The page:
Epistasis Blog

From the Computational Genetics Laboratory at the University of Pennsylvania (www.epistasis.org)

Saturday, January 14, 2017

Buffering mechanisms that protect an embryo’s development from detrimental effects of genetic variation

This news piece mentions a new article in Nature providing evidence for the buffering of mutations during development. Here is the citation and the abstract. A nice example of epistasis.

Cannavò E, Koelling N, Harnett D, Garfield D, Casale FP, Ciglar L, Gustafson HE, Viales RR, Marco-Ferreres R, Degner JF, Zhao B, Stegle O, Birney E, Furlong EE. Genetic variants regulating expression levels and isoform diversity during embryogenesis. Nature. 2016 Dec 26. doi: 10.1038/nature20802. [Epub ahead of print] PubMed PMID: 28024300.


Abstract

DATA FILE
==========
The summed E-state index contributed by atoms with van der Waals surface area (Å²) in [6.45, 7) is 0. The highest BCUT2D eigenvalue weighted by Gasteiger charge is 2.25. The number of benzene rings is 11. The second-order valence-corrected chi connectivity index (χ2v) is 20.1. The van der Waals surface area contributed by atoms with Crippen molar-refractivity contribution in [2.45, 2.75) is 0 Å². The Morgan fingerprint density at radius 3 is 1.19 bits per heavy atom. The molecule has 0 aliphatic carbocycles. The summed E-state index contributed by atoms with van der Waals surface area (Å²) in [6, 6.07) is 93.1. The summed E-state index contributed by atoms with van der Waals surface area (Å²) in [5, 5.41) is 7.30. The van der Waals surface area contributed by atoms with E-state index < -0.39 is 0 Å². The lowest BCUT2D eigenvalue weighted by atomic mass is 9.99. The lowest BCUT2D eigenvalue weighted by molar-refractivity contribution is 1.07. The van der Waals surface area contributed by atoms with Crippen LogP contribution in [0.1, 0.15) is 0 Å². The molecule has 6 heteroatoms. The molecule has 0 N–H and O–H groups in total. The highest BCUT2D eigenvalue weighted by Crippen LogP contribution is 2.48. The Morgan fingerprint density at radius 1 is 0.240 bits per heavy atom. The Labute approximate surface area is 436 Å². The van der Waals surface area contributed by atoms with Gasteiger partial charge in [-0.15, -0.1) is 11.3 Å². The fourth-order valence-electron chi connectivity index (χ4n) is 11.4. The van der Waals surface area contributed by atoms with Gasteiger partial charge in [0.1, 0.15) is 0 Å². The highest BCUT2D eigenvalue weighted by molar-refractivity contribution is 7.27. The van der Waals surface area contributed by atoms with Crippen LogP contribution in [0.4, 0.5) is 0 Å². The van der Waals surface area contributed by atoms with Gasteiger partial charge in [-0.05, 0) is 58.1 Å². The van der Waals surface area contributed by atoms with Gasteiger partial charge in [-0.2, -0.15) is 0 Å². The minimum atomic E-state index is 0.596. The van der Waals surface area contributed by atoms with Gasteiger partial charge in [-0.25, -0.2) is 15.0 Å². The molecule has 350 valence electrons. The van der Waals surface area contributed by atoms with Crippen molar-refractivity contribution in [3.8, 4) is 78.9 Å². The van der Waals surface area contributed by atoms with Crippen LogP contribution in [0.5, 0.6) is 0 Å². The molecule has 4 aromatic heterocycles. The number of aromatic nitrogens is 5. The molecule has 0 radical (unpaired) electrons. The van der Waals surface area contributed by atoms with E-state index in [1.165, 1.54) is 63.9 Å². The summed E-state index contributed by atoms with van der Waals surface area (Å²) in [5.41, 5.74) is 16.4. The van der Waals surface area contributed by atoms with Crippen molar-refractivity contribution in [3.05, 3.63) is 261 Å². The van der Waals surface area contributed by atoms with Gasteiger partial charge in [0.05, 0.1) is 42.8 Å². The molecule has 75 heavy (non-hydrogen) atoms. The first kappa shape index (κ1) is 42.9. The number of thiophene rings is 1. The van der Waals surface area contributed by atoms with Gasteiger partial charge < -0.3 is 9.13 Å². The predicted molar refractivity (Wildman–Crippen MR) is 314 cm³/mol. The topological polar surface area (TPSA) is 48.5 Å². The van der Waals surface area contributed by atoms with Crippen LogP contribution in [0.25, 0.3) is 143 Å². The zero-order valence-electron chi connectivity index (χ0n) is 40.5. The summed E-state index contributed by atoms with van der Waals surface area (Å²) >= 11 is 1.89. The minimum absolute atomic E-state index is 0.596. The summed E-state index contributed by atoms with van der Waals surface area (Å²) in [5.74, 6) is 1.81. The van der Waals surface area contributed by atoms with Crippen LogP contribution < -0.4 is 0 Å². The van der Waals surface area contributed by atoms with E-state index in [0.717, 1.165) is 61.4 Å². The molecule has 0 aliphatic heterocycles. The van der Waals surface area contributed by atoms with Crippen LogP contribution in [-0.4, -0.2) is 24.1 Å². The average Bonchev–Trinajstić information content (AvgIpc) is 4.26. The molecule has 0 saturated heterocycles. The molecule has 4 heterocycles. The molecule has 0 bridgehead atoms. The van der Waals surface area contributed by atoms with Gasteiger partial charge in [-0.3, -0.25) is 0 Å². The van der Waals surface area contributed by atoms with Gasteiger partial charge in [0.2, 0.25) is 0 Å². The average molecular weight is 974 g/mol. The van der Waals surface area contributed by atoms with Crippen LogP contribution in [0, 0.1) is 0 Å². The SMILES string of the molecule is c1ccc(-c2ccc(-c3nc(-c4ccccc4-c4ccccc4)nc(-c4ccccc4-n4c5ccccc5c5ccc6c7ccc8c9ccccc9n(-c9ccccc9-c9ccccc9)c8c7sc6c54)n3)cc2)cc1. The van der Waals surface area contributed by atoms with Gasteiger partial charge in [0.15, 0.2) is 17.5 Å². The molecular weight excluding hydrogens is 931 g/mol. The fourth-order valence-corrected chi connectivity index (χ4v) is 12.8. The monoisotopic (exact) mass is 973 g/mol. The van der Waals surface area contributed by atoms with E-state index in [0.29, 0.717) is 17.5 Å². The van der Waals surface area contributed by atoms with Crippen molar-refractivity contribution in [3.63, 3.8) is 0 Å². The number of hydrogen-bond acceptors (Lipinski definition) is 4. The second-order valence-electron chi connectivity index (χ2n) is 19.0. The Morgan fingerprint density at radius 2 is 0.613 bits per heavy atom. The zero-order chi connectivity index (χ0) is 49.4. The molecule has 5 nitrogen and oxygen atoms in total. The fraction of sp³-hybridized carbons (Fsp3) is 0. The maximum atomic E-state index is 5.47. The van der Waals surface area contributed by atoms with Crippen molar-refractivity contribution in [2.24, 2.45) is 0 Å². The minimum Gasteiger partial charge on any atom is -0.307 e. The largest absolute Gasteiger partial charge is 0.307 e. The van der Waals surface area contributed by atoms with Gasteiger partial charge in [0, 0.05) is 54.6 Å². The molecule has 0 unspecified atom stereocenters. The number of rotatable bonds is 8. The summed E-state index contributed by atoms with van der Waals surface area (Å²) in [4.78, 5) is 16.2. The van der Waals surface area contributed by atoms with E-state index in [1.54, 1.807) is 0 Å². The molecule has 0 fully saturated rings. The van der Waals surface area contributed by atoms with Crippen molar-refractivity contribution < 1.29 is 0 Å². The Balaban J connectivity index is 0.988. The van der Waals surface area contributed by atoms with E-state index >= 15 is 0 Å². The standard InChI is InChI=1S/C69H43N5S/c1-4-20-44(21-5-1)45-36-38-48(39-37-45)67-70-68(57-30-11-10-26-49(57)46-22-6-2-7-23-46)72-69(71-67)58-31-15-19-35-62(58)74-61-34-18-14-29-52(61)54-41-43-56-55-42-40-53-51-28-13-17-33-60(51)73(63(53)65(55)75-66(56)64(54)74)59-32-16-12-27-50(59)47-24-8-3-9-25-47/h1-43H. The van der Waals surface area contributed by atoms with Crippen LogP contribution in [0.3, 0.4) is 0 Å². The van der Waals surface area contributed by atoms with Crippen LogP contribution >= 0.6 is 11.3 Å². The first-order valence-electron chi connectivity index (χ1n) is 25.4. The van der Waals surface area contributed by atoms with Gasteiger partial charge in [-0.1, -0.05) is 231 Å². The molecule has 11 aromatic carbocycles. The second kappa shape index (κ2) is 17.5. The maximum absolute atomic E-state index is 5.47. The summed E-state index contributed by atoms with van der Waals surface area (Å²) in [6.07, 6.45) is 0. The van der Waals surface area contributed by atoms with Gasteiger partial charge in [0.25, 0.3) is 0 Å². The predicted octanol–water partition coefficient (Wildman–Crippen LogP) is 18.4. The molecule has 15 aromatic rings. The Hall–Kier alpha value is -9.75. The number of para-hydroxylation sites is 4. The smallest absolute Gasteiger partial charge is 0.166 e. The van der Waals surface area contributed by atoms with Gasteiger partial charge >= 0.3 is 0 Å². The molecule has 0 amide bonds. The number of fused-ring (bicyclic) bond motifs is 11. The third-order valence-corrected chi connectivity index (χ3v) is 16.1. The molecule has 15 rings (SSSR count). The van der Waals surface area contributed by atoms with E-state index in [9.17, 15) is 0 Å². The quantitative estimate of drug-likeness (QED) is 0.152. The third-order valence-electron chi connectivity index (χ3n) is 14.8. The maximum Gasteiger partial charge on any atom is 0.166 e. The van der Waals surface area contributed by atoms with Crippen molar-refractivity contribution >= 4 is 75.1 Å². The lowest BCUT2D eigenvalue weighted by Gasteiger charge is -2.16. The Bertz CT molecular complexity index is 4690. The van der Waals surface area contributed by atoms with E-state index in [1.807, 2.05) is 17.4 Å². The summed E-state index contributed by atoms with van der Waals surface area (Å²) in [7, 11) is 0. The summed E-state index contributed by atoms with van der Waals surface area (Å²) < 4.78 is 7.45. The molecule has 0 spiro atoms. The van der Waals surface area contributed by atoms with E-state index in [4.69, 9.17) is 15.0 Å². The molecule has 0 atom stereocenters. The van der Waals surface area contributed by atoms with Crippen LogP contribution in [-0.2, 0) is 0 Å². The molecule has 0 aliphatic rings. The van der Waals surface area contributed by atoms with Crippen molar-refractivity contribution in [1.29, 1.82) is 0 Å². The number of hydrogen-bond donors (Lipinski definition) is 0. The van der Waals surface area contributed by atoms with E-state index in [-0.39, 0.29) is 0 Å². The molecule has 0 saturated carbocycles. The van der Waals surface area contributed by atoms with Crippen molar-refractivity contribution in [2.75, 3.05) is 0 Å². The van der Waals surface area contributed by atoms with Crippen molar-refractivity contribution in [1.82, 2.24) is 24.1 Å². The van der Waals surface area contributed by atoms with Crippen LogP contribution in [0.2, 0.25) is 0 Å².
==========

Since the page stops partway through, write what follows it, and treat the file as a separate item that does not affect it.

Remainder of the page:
Embryonic development is driven by tightly regulated patterns of gene expression, despite extensive genetic variation among individuals. Studies of expression quantitative trait loci (eQTL) indicate that genetic variation frequently alters gene expression in cell-culture models and differentiated tissues. However, the extent and types of genetic variation impacting embryonic gene expression, and their interactions with developmental programs, remain largely unknown. Here we assessed the effect of genetic variation on transcriptional (expression levels) and post-transcriptional (3' RNA processing) regulation across multiple stages of metazoan development, using 80 inbred Drosophila wild isolates, identifying thousands of developmental-stage-specific and shared QTL. Given the small blocks of linkage disequilibrium in Drosophila, we obtain near base-pair resolution, resolving causal mutations in developmental enhancers, validated transcription-factor-binding sites and RNA motifs. This fine-grain mapping uncovered extensive allelic interactions within enhancers that have opposite effects, thereby buffering their impact on enhancer activity. QTL affecting 3' RNA processing identify new functional motifs leading to transcript isoform diversity and changes in the lengths of 3' untranslated regions. These results highlight how developmental stage influences the effects of genetic variation and uncover multiple mechanisms that regulate and buffer expression variation during embryogenesis.

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